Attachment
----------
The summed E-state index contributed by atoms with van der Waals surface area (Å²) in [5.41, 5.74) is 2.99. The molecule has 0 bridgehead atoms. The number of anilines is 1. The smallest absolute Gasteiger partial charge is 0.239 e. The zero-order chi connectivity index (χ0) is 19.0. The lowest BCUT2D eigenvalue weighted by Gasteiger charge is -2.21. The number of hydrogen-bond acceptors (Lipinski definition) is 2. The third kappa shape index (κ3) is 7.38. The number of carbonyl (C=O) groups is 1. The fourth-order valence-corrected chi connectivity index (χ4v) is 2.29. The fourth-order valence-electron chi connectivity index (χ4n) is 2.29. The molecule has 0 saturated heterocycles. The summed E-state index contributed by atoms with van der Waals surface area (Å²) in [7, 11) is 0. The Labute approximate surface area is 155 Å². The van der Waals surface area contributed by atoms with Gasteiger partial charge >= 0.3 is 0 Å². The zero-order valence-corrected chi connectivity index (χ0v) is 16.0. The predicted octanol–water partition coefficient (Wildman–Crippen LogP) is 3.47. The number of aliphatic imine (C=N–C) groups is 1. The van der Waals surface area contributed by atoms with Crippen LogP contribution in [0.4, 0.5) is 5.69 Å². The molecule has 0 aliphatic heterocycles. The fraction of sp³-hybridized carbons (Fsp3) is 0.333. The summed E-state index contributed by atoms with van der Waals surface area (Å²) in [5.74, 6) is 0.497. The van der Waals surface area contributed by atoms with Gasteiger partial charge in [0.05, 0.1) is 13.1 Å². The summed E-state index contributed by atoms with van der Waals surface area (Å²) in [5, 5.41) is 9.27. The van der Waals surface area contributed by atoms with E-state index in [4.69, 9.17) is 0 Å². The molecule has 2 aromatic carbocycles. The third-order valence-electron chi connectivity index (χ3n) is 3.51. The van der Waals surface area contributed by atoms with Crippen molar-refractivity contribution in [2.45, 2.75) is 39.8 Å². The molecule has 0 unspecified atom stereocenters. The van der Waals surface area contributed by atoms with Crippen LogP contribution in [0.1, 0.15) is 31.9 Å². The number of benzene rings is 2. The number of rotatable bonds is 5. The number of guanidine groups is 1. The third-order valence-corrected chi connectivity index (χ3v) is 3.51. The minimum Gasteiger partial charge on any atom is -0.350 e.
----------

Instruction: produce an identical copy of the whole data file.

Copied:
The summed E-state index contributed by atoms with van der Waals surface area (Å²) in [5.41, 5.74) is 2.99. The molecule has 0 bridgehead atoms. The number of anilines is 1. The smallest absolute Gasteiger partial charge is 0.239 e. The zero-order chi connectivity index (χ0) is 19.0. The lowest BCUT2D eigenvalue weighted by Gasteiger charge is -2.21. The number of hydrogen-bond acceptors (Lipinski definition) is 2. The third kappa shape index (κ3) is 7.38. The number of carbonyl (C=O) groups is 1. The fourth-order valence-corrected chi connectivity index (χ4v) is 2.29. The fourth-order valence-electron chi connectivity index (χ4n) is 2.29. The molecule has 0 saturated heterocycles. The summed E-state index contributed by atoms with van der Waals surface area (Å²) in [7, 11) is 0. The Labute approximate surface area is 155 Å². The van der Waals surface area contributed by atoms with Gasteiger partial charge >= 0.3 is 0 Å². The zero-order valence-corrected chi connectivity index (χ0v) is 16.0. The predicted octanol–water partition coefficient (Wildman–Crippen LogP) is 3.47. The number of aliphatic imine (C=N–C) groups is 1. The van der Waals surface area contributed by atoms with Crippen LogP contribution in [0.4, 0.5) is 5.69 Å². The molecule has 0 aliphatic heterocycles. The fraction of sp³-hybridized carbons (Fsp3) is 0.333. The summed E-state index contributed by atoms with van der Waals surface area (Å²) in [5.74, 6) is 0.497. The van der Waals surface area contributed by atoms with Gasteiger partial charge in [0.05, 0.1) is 13.1 Å². The summed E-state index contributed by atoms with van der Waals surface area (Å²) in [5, 5.41) is 9.27. The van der Waals surface area contributed by atoms with E-state index in [4.69, 9.17) is 0 Å². The molecule has 2 aromatic carbocycles. The third-order valence-electron chi connectivity index (χ3n) is 3.51. The van der Waals surface area contributed by atoms with Crippen molar-refractivity contribution in [2.45, 2.75) is 39.8 Å². The molecule has 0 unspecified atom stereocenters. The van der Waals surface area contributed by atoms with Crippen LogP contribution in [0.1, 0.15) is 31.9 Å². The number of benzene rings is 2. The number of rotatable bonds is 5. The number of guanidine groups is 1. The third-order valence-corrected chi connectivity index (χ3v) is 3.51. The minimum Gasteiger partial charge on any atom is -0.350 e.